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MotoGP, Marc Marquez, the eighth wonder

As I child triumphing in 125 to the cannibal of MotoGP: every time and every win by the rider who is rewriting the history of motorcycling

MotoGP: Marc Marquez, the eighth wonder


Magic Marquez, the Atomic Formula, the Cannibale, Joker, call him what you will but the substance doesn't change. There are talents, champions and riders who change history, Marc belongs to the last category. His revolution in MotoGP is one of repetitive wins and world records, circus numbers at close to 300 km/h, solitary wins, head to head battles and battles against the clock.

Today brought his eighth world title, his sixth in MotoGP, and yet it seems to be just the start for him. His favourite sport is to raise the bar. Again and again. To challenge his own limits even more than his actual rivals. He has seen it all, crashes and saves, mistakes and strokes of genius, and then so many wins. Because the numbers count for little, but at times they are only way to try and describe a champion for whom any adjective seems reductive.

A boy who has become a man very fast. He was almost a child when he debuted in 125, now he's going for the title of the best of all time. A story to which he has now adds yet another, wonderful chapter.

2010: The child champion

Just 17, but seems even younger. And yet there's nothing infantile in his gaze or the way he won the 125 title. Prior to that season, he'd never won a race, but then came five consecutive wins, from Mugello to the Sachsenring, followed by another four from Japan to Malaysia, Misano coming in between. And 12 pole positions, something what would become his trademark. Marquez the child already possesses all the characteristics of the champion he'll become.

2012: Marquez 2, the return

He could have won the Moto2 title already in his debut season, but he paid dearly for his impetuousness. After a bad crash in Malaysia, he suffered from double vision. There was a risk he'd stop racing but he came back stronger than ever. In 2012, he took what was his and, already champion, bade farewell to the intermediate class with a masterpiece, starting last on the grid at Valencia and winning his 9th race of the year. His destiny was written.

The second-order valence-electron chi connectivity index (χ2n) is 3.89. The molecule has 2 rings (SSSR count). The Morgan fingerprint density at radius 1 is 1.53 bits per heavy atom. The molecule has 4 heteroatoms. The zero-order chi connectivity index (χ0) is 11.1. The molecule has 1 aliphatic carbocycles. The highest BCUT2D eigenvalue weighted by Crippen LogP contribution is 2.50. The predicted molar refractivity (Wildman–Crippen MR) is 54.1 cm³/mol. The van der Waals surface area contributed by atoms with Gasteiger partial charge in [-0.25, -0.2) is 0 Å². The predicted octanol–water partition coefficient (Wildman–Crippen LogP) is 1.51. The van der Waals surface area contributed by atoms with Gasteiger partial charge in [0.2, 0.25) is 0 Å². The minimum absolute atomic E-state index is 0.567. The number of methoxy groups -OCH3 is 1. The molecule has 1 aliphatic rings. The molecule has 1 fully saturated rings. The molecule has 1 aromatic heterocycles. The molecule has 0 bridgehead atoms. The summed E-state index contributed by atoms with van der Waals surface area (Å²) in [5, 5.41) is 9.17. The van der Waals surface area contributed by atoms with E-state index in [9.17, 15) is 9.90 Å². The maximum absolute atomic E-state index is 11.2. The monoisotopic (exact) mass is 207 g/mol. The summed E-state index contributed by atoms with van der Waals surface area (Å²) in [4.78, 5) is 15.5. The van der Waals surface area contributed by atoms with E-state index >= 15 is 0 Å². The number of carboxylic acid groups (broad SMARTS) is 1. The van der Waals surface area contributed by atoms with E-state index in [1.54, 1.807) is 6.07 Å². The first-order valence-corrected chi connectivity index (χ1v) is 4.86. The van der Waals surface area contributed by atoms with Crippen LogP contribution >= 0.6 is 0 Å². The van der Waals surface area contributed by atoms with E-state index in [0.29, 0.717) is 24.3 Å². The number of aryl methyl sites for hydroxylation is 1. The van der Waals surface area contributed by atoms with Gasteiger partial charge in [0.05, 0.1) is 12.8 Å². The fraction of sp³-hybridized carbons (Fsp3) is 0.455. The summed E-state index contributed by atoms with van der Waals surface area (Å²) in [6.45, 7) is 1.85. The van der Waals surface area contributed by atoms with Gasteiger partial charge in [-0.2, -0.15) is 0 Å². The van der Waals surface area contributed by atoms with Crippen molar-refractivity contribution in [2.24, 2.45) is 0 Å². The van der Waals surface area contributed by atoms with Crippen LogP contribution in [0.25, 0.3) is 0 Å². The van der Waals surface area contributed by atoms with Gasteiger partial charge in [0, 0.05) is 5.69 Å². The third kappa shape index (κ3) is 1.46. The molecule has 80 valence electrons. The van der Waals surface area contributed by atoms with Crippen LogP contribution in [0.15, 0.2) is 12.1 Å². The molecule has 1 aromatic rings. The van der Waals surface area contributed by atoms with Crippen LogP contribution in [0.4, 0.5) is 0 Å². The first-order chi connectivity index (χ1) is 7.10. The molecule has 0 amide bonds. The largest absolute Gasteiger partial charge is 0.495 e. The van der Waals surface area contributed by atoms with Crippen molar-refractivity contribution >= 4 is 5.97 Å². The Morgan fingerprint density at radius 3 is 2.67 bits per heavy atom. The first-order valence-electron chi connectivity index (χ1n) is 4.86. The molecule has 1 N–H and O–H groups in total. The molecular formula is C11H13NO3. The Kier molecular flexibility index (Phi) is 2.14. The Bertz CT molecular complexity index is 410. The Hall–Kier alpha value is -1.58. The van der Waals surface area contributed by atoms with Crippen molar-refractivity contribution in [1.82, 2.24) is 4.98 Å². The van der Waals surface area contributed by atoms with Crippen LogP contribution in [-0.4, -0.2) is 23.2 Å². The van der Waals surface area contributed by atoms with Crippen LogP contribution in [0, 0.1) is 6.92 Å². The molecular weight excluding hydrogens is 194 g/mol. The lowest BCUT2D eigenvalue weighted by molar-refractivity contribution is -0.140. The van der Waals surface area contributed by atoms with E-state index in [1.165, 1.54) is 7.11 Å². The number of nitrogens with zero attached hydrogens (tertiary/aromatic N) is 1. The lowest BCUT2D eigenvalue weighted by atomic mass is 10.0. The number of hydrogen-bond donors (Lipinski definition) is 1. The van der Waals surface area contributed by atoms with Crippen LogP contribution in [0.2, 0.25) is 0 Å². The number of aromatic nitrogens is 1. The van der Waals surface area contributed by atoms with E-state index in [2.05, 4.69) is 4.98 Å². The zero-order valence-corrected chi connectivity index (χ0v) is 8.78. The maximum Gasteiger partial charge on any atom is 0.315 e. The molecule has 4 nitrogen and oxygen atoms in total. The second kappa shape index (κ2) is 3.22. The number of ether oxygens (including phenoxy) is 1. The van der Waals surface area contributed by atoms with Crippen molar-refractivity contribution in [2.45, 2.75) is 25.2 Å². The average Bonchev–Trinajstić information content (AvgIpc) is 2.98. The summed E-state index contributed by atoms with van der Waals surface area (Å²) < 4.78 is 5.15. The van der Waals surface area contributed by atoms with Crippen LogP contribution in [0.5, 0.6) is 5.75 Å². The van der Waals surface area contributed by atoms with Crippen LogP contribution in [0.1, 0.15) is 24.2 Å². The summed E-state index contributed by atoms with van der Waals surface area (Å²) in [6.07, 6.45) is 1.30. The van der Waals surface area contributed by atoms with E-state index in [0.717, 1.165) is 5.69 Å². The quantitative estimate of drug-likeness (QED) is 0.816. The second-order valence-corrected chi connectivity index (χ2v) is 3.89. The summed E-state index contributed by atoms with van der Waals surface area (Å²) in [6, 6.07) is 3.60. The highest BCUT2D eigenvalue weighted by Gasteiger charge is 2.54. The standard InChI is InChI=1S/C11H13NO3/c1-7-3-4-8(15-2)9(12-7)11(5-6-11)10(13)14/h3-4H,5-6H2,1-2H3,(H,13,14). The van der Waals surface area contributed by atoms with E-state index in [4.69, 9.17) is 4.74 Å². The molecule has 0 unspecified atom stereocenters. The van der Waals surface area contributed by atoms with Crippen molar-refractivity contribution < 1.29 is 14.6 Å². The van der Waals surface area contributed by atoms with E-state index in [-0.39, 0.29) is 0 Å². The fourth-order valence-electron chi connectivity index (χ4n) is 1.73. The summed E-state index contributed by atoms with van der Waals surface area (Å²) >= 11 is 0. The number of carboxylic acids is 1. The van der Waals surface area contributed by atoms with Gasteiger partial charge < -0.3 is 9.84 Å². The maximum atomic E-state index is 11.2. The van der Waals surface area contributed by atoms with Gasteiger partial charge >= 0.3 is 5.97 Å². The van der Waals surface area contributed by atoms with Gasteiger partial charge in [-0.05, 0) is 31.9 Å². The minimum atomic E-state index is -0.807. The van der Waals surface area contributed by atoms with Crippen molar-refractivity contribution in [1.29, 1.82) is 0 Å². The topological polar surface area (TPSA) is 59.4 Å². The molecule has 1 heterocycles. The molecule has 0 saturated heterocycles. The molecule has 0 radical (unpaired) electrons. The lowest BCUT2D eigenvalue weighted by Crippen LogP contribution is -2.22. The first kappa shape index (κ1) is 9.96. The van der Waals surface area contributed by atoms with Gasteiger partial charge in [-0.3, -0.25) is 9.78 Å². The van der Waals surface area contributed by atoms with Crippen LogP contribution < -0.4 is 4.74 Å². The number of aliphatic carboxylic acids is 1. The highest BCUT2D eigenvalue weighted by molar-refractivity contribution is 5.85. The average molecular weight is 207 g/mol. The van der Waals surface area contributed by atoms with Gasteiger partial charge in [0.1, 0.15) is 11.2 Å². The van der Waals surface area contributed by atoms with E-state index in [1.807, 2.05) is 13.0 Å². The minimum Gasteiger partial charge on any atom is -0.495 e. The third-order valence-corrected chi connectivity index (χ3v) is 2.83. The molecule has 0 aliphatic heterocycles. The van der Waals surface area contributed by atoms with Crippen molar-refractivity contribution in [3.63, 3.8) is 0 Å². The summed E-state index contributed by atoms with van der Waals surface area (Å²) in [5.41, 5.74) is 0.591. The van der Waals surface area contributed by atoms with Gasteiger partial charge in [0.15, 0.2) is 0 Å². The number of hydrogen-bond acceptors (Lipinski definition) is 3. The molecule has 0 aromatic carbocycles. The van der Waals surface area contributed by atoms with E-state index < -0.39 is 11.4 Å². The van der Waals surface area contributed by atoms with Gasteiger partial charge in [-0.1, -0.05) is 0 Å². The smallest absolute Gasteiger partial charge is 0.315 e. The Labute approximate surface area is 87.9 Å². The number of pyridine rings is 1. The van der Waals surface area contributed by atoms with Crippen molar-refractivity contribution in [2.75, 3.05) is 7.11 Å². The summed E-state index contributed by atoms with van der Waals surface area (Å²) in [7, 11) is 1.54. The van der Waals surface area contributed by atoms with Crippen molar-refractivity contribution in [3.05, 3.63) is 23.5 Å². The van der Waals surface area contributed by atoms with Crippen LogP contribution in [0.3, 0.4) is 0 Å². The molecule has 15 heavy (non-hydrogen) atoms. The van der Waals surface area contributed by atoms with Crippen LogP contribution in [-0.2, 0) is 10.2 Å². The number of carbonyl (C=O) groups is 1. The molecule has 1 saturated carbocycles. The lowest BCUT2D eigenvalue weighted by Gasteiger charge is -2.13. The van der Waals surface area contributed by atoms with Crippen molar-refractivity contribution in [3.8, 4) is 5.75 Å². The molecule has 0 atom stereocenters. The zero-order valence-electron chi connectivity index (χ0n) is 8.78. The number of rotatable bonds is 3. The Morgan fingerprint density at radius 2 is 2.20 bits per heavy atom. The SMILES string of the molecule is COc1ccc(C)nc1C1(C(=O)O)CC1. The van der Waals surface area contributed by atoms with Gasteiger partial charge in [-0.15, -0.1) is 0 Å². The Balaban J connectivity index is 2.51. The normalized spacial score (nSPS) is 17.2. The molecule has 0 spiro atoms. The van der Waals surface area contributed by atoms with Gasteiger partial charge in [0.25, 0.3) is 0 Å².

2013: A champion's debut

In order to have him on the Honda factory team, a change was made to the ruling, which stated that a rookie MotoGP rider must compete for a satellite time first. Marc climbed aboard the RC213V left vacant by Stoner and more than adequately filled his shoes. On the podium from race won, a winner of race 2, by the end of the season, he'd never done worse than third, while Pedrosa and Lorenzo ruled themselves out of the game. He celebrated with a shirt that represented a baby, but a grown-up one.

2014: Cannibalistic signs

Ten consecutive wins, 13 in total out of 18 races, and the same number of pole positions. Marquez's numbers highlight his domination, unbeaten and unbeatable. He celebrated at Motegi with a samurai sword, and his rivals came out of the season gobbled up like piece s of sushi. Was this Marquez's best year? No, he still had room to improve.

2016: The diamond is polished

Marquez proves to have learned his lesson from the previous season, in which he alternated wins with (too many) crashes. The 2016 championship was the one he secured with the least number of wins ('only' five), as well as one retirement. The Spaniard begins to understand that power is nothing without control, he regroups and shows his rivals what this means. His transformation has begun and his rivals are in for an even tougher time.

2017: Red infuriates bull Marquez

A new year and a new rival, in the shape of Andrea Dovizioso on the very fast Ducati. This is Marc's fourth title in the reigning class and, it goes without saying, he's the youngest rider in history to achieve this. Dovi does well to keep the championship alive as far as Valencia, but there's nothing he can ultimately do against Marquez. 2017 was a turnaround year and the Spaniard, losing his hair due to stress early on in the season, dealt with the tension in the only way he knew how, by enjoying his riding which, for Marc, meant winning. To celebrate he threw a dice that came out on 6, the maximum, as ever for him.

2018: Simply (on) another level

Marquez celebrated the title in Japan in front of a massive videogame. Like an electronic character, he had reached another level, honing his skills. He learned from Dovizioso, his rival the previous year, managing his race weekends more effectively. And although he didn't become an accountant, he did begin to combine instinct with logic. He secured the title three races ahead of time with a race win. Game over, for the others.

2019: Increasingly close to perfection

Only ever first or second, just one mistake as ran out front at one of his favourite tracks (Austin). It's hard to find one Marquez weakness this year, the Spaniard able to run away with victory at the more friendly track, and defy expectation at the trickier ones. The new Marc crashes less and is as one with his Honda, a bike no one else is able to ride. He is ruthless nd infallible, he is not scared and wins every bet. If perfection were to exist, it would have his name.

Translated by Heather Watson

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